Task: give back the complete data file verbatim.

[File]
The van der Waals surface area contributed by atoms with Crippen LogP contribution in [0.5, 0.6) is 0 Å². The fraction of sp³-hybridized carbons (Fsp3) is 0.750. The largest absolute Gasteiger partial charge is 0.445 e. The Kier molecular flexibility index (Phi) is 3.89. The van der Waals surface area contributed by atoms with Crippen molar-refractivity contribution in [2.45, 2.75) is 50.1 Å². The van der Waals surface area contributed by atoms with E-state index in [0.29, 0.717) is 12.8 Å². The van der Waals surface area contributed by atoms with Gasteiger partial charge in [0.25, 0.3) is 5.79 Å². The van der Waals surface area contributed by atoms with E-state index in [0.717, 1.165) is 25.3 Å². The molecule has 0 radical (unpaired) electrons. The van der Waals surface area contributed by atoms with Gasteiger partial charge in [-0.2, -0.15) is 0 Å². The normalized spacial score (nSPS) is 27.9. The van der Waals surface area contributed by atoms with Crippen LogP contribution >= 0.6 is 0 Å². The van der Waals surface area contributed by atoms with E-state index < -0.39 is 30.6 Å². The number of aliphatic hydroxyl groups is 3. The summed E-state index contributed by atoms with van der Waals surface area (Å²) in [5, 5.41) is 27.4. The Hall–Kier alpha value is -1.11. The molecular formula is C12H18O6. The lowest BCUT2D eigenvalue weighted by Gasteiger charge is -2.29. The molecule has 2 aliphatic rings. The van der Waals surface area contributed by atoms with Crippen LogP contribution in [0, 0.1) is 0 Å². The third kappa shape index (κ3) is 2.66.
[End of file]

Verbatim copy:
The van der Waals surface area contributed by atoms with Crippen LogP contribution in [0.5, 0.6) is 0 Å². The fraction of sp³-hybridized carbons (Fsp3) is 0.750. The largest absolute Gasteiger partial charge is 0.445 e. The Kier molecular flexibility index (Phi) is 3.89. The van der Waals surface area contributed by atoms with Crippen molar-refractivity contribution in [2.45, 2.75) is 50.1 Å². The van der Waals surface area contributed by atoms with E-state index in [0.29, 0.717) is 12.8 Å². The van der Waals surface area contributed by atoms with Gasteiger partial charge in [0.25, 0.3) is 5.79 Å². The van der Waals surface area contributed by atoms with E-state index in [0.717, 1.165) is 25.3 Å². The molecule has 0 radical (unpaired) electrons. The van der Waals surface area contributed by atoms with Gasteiger partial charge in [-0.2, -0.15) is 0 Å². The normalized spacial score (nSPS) is 27.9. The van der Waals surface area contributed by atoms with Crippen LogP contribution >= 0.6 is 0 Å². The van der Waals surface area contributed by atoms with E-state index < -0.39 is 30.6 Å². The number of aliphatic hydroxyl groups is 3. The summed E-state index contributed by atoms with van der Waals surface area (Å²) in [5, 5.41) is 27.4. The Hall–Kier alpha value is -1.11. The molecular formula is C12H18O6. The lowest BCUT2D eigenvalue weighted by Gasteiger charge is -2.29. The molecule has 2 aliphatic rings. The van der Waals surface area contributed by atoms with Crippen LogP contribution in [0, 0.1) is 0 Å². The third kappa shape index (κ3) is 2.66.